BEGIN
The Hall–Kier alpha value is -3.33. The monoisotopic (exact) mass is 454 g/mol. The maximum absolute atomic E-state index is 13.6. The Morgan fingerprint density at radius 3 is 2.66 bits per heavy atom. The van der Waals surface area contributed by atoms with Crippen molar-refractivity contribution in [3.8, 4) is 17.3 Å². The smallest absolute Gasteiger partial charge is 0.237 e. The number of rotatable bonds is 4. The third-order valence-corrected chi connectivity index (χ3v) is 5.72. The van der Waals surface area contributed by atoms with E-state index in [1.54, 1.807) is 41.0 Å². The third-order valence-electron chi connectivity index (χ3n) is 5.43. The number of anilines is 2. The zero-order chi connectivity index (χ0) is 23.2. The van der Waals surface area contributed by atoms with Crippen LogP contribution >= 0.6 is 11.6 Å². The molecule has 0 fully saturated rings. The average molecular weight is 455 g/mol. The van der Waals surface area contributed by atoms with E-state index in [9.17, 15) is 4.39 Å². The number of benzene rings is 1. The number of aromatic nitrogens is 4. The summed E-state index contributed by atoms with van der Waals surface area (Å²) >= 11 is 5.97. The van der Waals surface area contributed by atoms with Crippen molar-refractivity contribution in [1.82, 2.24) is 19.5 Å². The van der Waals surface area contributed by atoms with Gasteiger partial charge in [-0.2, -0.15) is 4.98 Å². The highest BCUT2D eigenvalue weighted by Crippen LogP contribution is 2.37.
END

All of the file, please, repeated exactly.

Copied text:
The Hall–Kier alpha value is -3.33. The monoisotopic (exact) mass is 454 g/mol. The maximum absolute atomic E-state index is 13.6. The Morgan fingerprint density at radius 3 is 2.66 bits per heavy atom. The van der Waals surface area contributed by atoms with Crippen molar-refractivity contribution in [3.8, 4) is 17.3 Å². The smallest absolute Gasteiger partial charge is 0.237 e. The number of rotatable bonds is 4. The third-order valence-corrected chi connectivity index (χ3v) is 5.72. The van der Waals surface area contributed by atoms with E-state index in [1.54, 1.807) is 41.0 Å². The third-order valence-electron chi connectivity index (χ3n) is 5.43. The number of anilines is 2. The zero-order chi connectivity index (χ0) is 23.2. The van der Waals surface area contributed by atoms with Crippen LogP contribution >= 0.6 is 11.6 Å². The molecule has 0 fully saturated rings. The average molecular weight is 455 g/mol. The van der Waals surface area contributed by atoms with E-state index in [9.17, 15) is 4.39 Å². The number of benzene rings is 1. The number of aromatic nitrogens is 4. The summed E-state index contributed by atoms with van der Waals surface area (Å²) >= 11 is 5.97. The van der Waals surface area contributed by atoms with Crippen molar-refractivity contribution in [1.82, 2.24) is 19.5 Å². The van der Waals surface area contributed by atoms with Gasteiger partial charge in [-0.2, -0.15) is 4.98 Å². The highest BCUT2D eigenvalue weighted by Crippen LogP contribution is 2.37.